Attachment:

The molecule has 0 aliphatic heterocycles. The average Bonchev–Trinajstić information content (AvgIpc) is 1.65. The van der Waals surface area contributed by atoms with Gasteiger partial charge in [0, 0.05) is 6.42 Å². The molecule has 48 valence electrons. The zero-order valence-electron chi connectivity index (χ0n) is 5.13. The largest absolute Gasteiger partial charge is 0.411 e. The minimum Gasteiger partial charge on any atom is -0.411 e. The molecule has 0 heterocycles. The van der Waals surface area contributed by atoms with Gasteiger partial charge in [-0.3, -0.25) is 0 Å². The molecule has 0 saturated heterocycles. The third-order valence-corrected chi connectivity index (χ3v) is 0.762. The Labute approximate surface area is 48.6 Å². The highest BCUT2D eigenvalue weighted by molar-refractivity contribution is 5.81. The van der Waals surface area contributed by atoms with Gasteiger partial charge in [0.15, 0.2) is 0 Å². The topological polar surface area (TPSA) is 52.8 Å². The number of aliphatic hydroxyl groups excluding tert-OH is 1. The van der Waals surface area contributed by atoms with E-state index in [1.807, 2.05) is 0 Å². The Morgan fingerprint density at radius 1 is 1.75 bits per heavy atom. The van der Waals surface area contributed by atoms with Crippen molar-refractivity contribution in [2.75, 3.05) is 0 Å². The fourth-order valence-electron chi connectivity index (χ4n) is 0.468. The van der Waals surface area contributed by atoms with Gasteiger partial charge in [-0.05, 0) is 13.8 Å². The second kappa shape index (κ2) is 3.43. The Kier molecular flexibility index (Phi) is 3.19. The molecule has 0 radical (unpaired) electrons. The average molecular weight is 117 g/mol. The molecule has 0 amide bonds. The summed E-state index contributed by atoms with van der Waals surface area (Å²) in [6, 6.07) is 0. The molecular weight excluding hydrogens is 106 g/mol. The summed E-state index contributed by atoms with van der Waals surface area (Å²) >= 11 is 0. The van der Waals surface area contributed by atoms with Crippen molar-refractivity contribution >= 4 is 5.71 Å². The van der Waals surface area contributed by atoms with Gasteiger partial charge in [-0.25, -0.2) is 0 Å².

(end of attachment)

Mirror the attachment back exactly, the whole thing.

The molecule has 0 aliphatic heterocycles. The average Bonchev–Trinajstić information content (AvgIpc) is 1.65. The van der Waals surface area contributed by atoms with Gasteiger partial charge in [0, 0.05) is 6.42 Å². The molecule has 48 valence electrons. The zero-order valence-electron chi connectivity index (χ0n) is 5.13. The largest absolute Gasteiger partial charge is 0.411 e. The minimum Gasteiger partial charge on any atom is -0.411 e. The molecule has 0 heterocycles. The van der Waals surface area contributed by atoms with Gasteiger partial charge in [-0.3, -0.25) is 0 Å². The molecule has 0 saturated heterocycles. The third-order valence-corrected chi connectivity index (χ3v) is 0.762. The Labute approximate surface area is 48.6 Å². The highest BCUT2D eigenvalue weighted by molar-refractivity contribution is 5.81. The van der Waals surface area contributed by atoms with Gasteiger partial charge in [0.15, 0.2) is 0 Å². The topological polar surface area (TPSA) is 52.8 Å². The number of aliphatic hydroxyl groups excluding tert-OH is 1. The van der Waals surface area contributed by atoms with E-state index in [1.807, 2.05) is 0 Å². The Morgan fingerprint density at radius 1 is 1.75 bits per heavy atom. The van der Waals surface area contributed by atoms with Crippen molar-refractivity contribution in [2.75, 3.05) is 0 Å². The fourth-order valence-electron chi connectivity index (χ4n) is 0.468. The van der Waals surface area contributed by atoms with Gasteiger partial charge in [-0.05, 0) is 13.8 Å². The second kappa shape index (κ2) is 3.43. The Kier molecular flexibility index (Phi) is 3.19. The molecule has 0 radical (unpaired) electrons. The average molecular weight is 117 g/mol. The molecule has 0 amide bonds. The summed E-state index contributed by atoms with van der Waals surface area (Å²) in [6, 6.07) is 0. The molecular weight excluding hydrogens is 106 g/mol. The summed E-state index contributed by atoms with van der Waals surface area (Å²) >= 11 is 0. The van der Waals surface area contributed by atoms with Crippen molar-refractivity contribution >= 4 is 5.71 Å². The van der Waals surface area contributed by atoms with Gasteiger partial charge in [-0.25, -0.2) is 0 Å².